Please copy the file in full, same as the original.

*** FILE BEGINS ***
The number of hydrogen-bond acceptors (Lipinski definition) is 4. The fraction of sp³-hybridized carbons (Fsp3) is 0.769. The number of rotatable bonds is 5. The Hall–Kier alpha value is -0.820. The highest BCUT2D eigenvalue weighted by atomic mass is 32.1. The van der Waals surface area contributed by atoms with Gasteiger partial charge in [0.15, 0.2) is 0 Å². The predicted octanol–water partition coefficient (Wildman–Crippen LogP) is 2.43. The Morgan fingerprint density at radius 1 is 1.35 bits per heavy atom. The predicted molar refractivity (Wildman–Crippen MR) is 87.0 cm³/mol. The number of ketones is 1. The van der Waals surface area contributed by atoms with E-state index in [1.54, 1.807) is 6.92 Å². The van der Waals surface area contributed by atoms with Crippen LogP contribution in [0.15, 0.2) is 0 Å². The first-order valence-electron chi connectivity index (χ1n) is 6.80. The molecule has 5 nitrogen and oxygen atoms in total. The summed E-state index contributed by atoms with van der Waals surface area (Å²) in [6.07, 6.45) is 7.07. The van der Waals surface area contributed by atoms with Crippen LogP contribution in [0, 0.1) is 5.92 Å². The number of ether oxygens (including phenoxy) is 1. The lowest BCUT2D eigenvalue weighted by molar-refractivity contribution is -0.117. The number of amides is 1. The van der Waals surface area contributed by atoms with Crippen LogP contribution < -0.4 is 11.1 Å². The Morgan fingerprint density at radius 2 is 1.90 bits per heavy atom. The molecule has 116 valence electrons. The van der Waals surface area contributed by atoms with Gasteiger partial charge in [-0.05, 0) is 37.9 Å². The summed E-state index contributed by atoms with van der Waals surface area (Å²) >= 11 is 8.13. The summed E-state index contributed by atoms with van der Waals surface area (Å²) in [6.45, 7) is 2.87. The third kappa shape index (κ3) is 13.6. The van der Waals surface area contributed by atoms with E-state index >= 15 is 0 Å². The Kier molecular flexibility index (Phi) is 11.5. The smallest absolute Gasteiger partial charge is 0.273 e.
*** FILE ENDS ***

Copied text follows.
The number of hydrogen-bond acceptors (Lipinski definition) is 4. The fraction of sp³-hybridized carbons (Fsp3) is 0.769. The number of rotatable bonds is 5. The Hall–Kier alpha value is -0.820. The highest BCUT2D eigenvalue weighted by atomic mass is 32.1. The van der Waals surface area contributed by atoms with Gasteiger partial charge in [0.15, 0.2) is 0 Å². The predicted octanol–water partition coefficient (Wildman–Crippen LogP) is 2.43. The Morgan fingerprint density at radius 1 is 1.35 bits per heavy atom. The predicted molar refractivity (Wildman–Crippen MR) is 87.0 cm³/mol. The number of ketones is 1. The van der Waals surface area contributed by atoms with E-state index in [1.54, 1.807) is 6.92 Å². The van der Waals surface area contributed by atoms with Crippen LogP contribution in [0.15, 0.2) is 0 Å². The first-order valence-electron chi connectivity index (χ1n) is 6.80. The molecule has 5 nitrogen and oxygen atoms in total. The summed E-state index contributed by atoms with van der Waals surface area (Å²) in [6.07, 6.45) is 7.07. The van der Waals surface area contributed by atoms with Crippen LogP contribution in [0, 0.1) is 5.92 Å². The number of ether oxygens (including phenoxy) is 1. The lowest BCUT2D eigenvalue weighted by molar-refractivity contribution is -0.117. The number of amides is 1. The van der Waals surface area contributed by atoms with Crippen LogP contribution < -0.4 is 11.1 Å². The Morgan fingerprint density at radius 2 is 1.90 bits per heavy atom. The molecule has 116 valence electrons. The van der Waals surface area contributed by atoms with Gasteiger partial charge in [-0.05, 0) is 37.9 Å². The summed E-state index contributed by atoms with van der Waals surface area (Å²) >= 11 is 8.13. The summed E-state index contributed by atoms with van der Waals surface area (Å²) in [6.45, 7) is 2.87. The third kappa shape index (κ3) is 13.6. The van der Waals surface area contributed by atoms with E-state index >= 15 is 0 Å². The Kier molecular flexibility index (Phi) is 11.5. The smallest absolute Gasteiger partial charge is 0.273 e.